The mud didn’t make the work any easier. This is the same place I did the mud bassin’ a few weeks past. When I first found the place back in 2005 the shoreline was a complete mess. Now I do a semi-yearly scrub and bag about 75% of a 33gal Hefty on the average. Some of this trash is left by wind. Another portion is due to juveniles. The rest is brought in from night traffic and accumulated over time.

The difference is many fold and may play out in ways that will never be seen. Less chemical particles from toxic containers and rusting metals is a good example. Not having the nearby homeowners tripping over trash and fishing line might quell the talks of closing this area to the public. At the very least the blight has been removed for now.

Good luck and good fishing

Thursday, June 2, 2011

Chasing smallmouth to the end of the world

A few people at the office planned end of the world parties for Friday and Saturday. I sorted through my gear decided to hunt for some smallmouth. The largemouth bass fishing has been a lot like that Katy Perry song Hot and Cold something, something…no I am not going to sing it for you.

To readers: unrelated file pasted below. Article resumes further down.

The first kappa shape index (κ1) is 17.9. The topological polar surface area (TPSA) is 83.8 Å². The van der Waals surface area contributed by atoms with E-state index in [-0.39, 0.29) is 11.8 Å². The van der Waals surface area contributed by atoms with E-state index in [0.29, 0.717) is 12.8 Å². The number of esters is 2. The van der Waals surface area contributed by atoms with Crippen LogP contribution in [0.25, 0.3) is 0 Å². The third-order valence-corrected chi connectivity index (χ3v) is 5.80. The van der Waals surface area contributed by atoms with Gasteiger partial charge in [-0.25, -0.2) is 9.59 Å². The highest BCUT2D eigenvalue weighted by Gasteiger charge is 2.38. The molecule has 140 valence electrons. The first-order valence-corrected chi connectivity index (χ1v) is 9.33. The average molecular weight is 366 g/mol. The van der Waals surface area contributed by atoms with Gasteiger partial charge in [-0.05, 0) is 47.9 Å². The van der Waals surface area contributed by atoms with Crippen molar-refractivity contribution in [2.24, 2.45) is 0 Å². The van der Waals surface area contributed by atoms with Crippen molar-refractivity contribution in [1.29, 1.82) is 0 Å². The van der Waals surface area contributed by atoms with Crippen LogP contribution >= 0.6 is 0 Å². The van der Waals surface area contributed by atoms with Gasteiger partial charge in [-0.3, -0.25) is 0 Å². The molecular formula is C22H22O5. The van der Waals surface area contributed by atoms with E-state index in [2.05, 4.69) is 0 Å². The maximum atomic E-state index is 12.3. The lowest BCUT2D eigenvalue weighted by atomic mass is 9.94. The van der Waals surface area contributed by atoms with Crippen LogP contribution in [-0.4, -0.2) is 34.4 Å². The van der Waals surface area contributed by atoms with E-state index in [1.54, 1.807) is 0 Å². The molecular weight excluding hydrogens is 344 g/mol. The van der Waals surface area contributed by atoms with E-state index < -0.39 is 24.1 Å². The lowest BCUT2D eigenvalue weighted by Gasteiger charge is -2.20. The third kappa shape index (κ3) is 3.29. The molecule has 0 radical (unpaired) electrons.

The last few days have been spent hitting this pond or that pond tracking all over the place for active fish. Saturday was starting out the same way. First place I come to and the fishing action is slightly worse than terrible. There are no fish to be seen and search casts come up empty. Most of my focus is for largemouth bass in prime prespawn form. But I will dance with whatever fish is the groove.

Not really tucked away are a few ponds that sport a mix of bass in both largemouth and smallmouth variety. No boating allowed so I have to do a bit of casting in shorebang in mode. Casting out the fantastic plastics the line gets a hit so hard that I nearly swallow my gum. After I get in a decent hookset the drag is loosened a bit for the sporadic tugs that followed. Land the fish and it is a beauty smallmouth. Pound for pound this one of my favorite species.

Do the photo op and search for more fish. None to be had. That was the only bite that I received all day. Sight-mode, search mode…neither option seemed to offer a glimmer of hope. Fantastic plastics gave way to crankbaits, a few spinnerbaits and then a few spoons to go far and deep. By 10AM the wind, my nemesis for 2011 it seems, showed up around noon turning the water into heavy chop. After 30 more minutes of casting I head out and dig the sand and light dirt out of my eyes while driving home.